I never thought I would write a post quoting what Aetna is doing, but life can surprise me! Yes, I know that Aetna is a big insurance company, but it’s also an employer of 50,000 people. I was reading on the Harvard Business Review blog that Aetna introduced mindfulness training to employees and over 25 percent of them participated. “Aetna also calculated the savings to the company, finding that, on average, mindfulness participants gained 62 minutes of productivity a week, which is an estimated $3,000-per-employee increase in productivity for the company each year.” Imagine if you had 63 more minutes each week. You could fit in one or two more appointments with customers (or perhaps 10 to 15 phone calls to prospects). In this post, I want to talk about mindfulness and how it will benefit your day.
Why You Need Mindfulness
Beyond the extra minutes that you will find in the workday, you could be wondering why you should try mindfulness training. You would go to a mindfulness training or try an app because you want to get the benefits for your mind, body, and spirit. I’m going to put this in layman’s terms instead of going on and on about medical studies. A typical workday has its own stressors. There are the tasks that you must accomplish and the interruptions of phone calls, emails, and people entering your office for which it’s hard to plan. These are factors that you must accept as part of your work-life unless you’re going to let calls go to voicemail, check emails only at certain times of the day, and work from home. However, if you work from home, you will have to spend more time on the road going to meet clients.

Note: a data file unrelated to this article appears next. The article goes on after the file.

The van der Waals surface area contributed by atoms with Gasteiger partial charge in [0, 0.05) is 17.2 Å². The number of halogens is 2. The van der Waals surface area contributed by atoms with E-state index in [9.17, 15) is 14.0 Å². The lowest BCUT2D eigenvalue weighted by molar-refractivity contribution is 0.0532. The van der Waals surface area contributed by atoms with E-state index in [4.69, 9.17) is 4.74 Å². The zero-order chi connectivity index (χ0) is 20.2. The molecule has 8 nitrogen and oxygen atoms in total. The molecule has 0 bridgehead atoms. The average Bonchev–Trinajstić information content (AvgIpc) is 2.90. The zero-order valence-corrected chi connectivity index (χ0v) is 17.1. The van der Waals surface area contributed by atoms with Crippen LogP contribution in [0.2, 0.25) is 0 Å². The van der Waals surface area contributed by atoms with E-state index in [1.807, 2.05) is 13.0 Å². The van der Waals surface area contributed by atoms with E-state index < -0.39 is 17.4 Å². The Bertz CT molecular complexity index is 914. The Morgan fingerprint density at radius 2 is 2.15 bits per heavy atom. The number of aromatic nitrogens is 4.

How Mindfulness Helps You
Given all these factors that affect a typical workday, you will have less productivity when you feel a lack of control over them. You will have greater anxiety, higher blood pressure, and you might forget to breathe deeply. With mindfulness, you take time for yourself, diverting your mind from these environmental stressors for a few minutes. You are going to be quiet, close your eyes, and listen to a voice telling you how to breathe in deeply, hold your breath, and then exhale. A guided meditation may also encourage you to calm different parts of your body, to let certain issues or pain points go, or to move you through a series of positive images. Guided meditations by experienced yogis are usually detailed enough that you feel calmer after you follow them. After a few minutes of meditation, you can feel less intimidated by environmental stressors and/or the anxiety that makes your brain go crazy. You will feel your chest expanding and contracting with fewer restrictions and then get back to work.
It’s All About Perspective
What I love about mindfulness is that it helps us to release anxiety and stress and to focus on our brain’s unlimited power. I will wind up with an example. The other day, an angry customer entered my office. She was disappointed with this year’s return on her annuity, and she suggested I should have sold her a different option. She couldn’t bank on the earnings of the annuity’s yield, and she was sure that she should switch to a new carrier. I hadn’t expected her arrival and I had to prepare for a first-time presentation that afternoon to a community group. Nevertheless, I understood her feelings of helplessness about how a financial product performs. She was ready for a guaranteed multi-year annuity. The next time this scenario occurs, I will excuse myself while an upset customer waits in the lobby. Then, I will do a quick meditation. Afterward, I will resolve the customer’s problem without letting my emotions get out of control. She caught me off-guard, and that was not a good starting point for helping her or for finishing my presentation.